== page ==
Buy now £59.99, Amazon
Edifier R1280DBs Active Bluetooth Bookshelf Speakers
The beautiful wooden cabinets on these Edifier speakers really make them stand out in a world dominated by charcoal plastic enclosures. They’re available in black as well, but we really like this grainy finish.
You can plug in via two lots of RCA connectors, optical, or digital co-axial, and there’s Bluetooth 5.0 too. It’s a 2.0 set with 42W of peak power, though there’s also an output to add an optional subwoofer if you feel that your bass is a little lacking. The remote control makes it easy to switch between inputs and adjust volume and sound balance, and there’s a full set of controls tucked away in the right-hand speaker for manual adjustments.
Compared to some speakers on the market, these are actually pretty reasonably priced - though adding the T5 subwoofer with its eight-inch cone and 70W output can almost double the cost - and provide impressive sound from a reasonably small package.
Buy now £139.99, Amazon
Audioengine A2+ Wireless
A newish company founded by former employees of Harman, Apple and Gibson, Audioengine knows its way around a speaker cabinet and these premium speakers have gathered a lot of praise.
They boast a built-in 24bit DAC to offload audio processing duties from your computer to the speakers themselves, using a direct USB connection to pipe the data over. There are Bluetooth, RCA, and 3.5mm inputs too, so you can hook up a record player, tablet and smart speaker, all at the same time.
Output peaks at 60W, meaning they’ll easily fill a room, and you will certainly notice them if you get them in the rather striking red finish that’s available alongside black and white. There’s a connection for a separate subwoofer, and while the bass is generally fine without it, you won’t get to the real depths, if that’s your thing. The pair are joined together with a wire, which can be annoying if you were looking for truly wireless speakers, but is common enough. Putting them at either end of a bookshelf with the wire hidden behind Bleak House and The Colour of Magic is no hardship for anyone other than the most dedicated minimalist.
These speakers are all about providing an accurate representation of the audio they’re being supplied with, and having the DAC built-in means sound quality is high as long as you can supply it with the right sort of signal.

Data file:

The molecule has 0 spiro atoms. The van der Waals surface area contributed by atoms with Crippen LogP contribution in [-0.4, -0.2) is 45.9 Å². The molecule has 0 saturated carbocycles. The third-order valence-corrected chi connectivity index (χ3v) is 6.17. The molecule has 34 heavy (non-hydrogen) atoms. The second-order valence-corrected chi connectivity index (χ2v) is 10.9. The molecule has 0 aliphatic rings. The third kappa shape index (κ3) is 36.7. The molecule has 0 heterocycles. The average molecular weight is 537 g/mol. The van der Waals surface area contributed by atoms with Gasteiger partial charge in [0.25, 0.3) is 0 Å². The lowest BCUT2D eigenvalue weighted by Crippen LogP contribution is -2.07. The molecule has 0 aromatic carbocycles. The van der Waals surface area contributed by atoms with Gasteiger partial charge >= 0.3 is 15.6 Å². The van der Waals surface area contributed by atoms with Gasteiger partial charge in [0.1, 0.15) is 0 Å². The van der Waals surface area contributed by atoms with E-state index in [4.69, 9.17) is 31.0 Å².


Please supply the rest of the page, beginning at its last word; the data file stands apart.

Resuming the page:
Buy now £259.00, Amazon
Logitech Z906 5.1 Surround Sound Speaker System
A full surround system, with five satellites and a subwoofer, this system offers positional audio for gaming as well as for watching movies. You get 1000W of peak power, easily enough to drive your neighbours crazy, and enough inputs to plug everything in.
There’s an amp built into the subwoofer, from which all the wired satellites spread out, as well as a separate control box and a remote. Routing the cables for satellite speakers around a room can be an unforgiving experience, but once it’s done there’s nothing like the sound of actual rear speakers firing from a surround-sound mix in a movie or game. Soundbars that offer ‘virtual’ surround can’t compete.
There’s no Bluetooth here, but with both stereo RCA and 3.5mm inputs it’s perfectly possible to attach an external Bluetooth receiver to one (and Logitech just happens to make a nice one). Digital inputs are well catered for, with a pair of opticals and a digital co-axial, meaning a desktop PC and a TV can be plugged in at the same time. The system is THX certified, and while the satellites can be a bit weedy, this matters less as the centre channel and the subwoofer are strong, providing a thick, rich sound that seems to come from everywhere.
Buy now £249.99, Amazon
Razer Nommo Pro 2.1 Gaming Speaker System
Looking rather like a set of aero engines separated from their plane’s fuselage, these speakers from gaming brand Razer make up a THX-certified 2.1 system that produces a really impressive noise.
Once you’ve got them on your desk, there are a lot of connections to get to grips with. Around the back of the subwoofer you’ll find 3.5mm, USB, and optical connections, while Bluetooth is present too. Having all of these makes it much easier to flip between devices using the remote control (which is, oddly, kept on the end of a short cable rather than being wireless like almost every other one).